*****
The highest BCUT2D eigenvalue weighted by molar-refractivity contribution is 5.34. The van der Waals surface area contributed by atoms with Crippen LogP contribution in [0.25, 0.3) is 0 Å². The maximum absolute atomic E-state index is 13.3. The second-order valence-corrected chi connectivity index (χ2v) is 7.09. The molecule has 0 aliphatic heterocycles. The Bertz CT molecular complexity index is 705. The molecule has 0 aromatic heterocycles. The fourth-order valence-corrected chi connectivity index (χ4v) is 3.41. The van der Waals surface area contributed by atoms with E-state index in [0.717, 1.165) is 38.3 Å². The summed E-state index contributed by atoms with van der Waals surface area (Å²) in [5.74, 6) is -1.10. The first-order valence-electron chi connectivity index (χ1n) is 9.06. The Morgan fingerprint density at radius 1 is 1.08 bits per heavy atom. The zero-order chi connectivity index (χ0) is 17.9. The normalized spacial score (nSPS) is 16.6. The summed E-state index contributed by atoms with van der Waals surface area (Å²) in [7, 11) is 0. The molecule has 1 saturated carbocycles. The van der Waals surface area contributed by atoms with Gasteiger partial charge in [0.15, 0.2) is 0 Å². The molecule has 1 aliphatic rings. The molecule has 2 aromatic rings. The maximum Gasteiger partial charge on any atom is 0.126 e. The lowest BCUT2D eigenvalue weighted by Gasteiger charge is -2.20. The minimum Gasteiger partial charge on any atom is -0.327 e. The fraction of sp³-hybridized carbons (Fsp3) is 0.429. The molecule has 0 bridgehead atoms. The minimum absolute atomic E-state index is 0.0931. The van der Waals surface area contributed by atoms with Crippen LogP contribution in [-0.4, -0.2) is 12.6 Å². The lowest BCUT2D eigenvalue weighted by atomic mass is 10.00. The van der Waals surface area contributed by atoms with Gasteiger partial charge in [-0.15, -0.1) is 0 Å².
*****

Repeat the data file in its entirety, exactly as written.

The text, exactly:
The highest BCUT2D eigenvalue weighted by molar-refractivity contribution is 5.34. The van der Waals surface area contributed by atoms with Crippen LogP contribution in [0.25, 0.3) is 0 Å². The maximum absolute atomic E-state index is 13.3. The second-order valence-corrected chi connectivity index (χ2v) is 7.09. The molecule has 0 aliphatic heterocycles. The Bertz CT molecular complexity index is 705. The molecule has 0 aromatic heterocycles. The fourth-order valence-corrected chi connectivity index (χ4v) is 3.41. The van der Waals surface area contributed by atoms with E-state index in [0.717, 1.165) is 38.3 Å². The summed E-state index contributed by atoms with van der Waals surface area (Å²) in [5.74, 6) is -1.10. The first-order valence-electron chi connectivity index (χ1n) is 9.06. The Morgan fingerprint density at radius 1 is 1.08 bits per heavy atom. The zero-order chi connectivity index (χ0) is 17.9. The normalized spacial score (nSPS) is 16.6. The summed E-state index contributed by atoms with van der Waals surface area (Å²) in [7, 11) is 0. The molecule has 1 saturated carbocycles. The van der Waals surface area contributed by atoms with Gasteiger partial charge in [0.15, 0.2) is 0 Å². The molecule has 1 aliphatic rings. The molecule has 2 aromatic rings. The maximum Gasteiger partial charge on any atom is 0.126 e. The lowest BCUT2D eigenvalue weighted by Gasteiger charge is -2.20. The minimum Gasteiger partial charge on any atom is -0.327 e. The fraction of sp³-hybridized carbons (Fsp3) is 0.429. The molecule has 0 bridgehead atoms. The minimum absolute atomic E-state index is 0.0931. The van der Waals surface area contributed by atoms with Crippen LogP contribution in [-0.4, -0.2) is 12.6 Å². The lowest BCUT2D eigenvalue weighted by atomic mass is 10.00. The van der Waals surface area contributed by atoms with Gasteiger partial charge in [-0.15, -0.1) is 0 Å².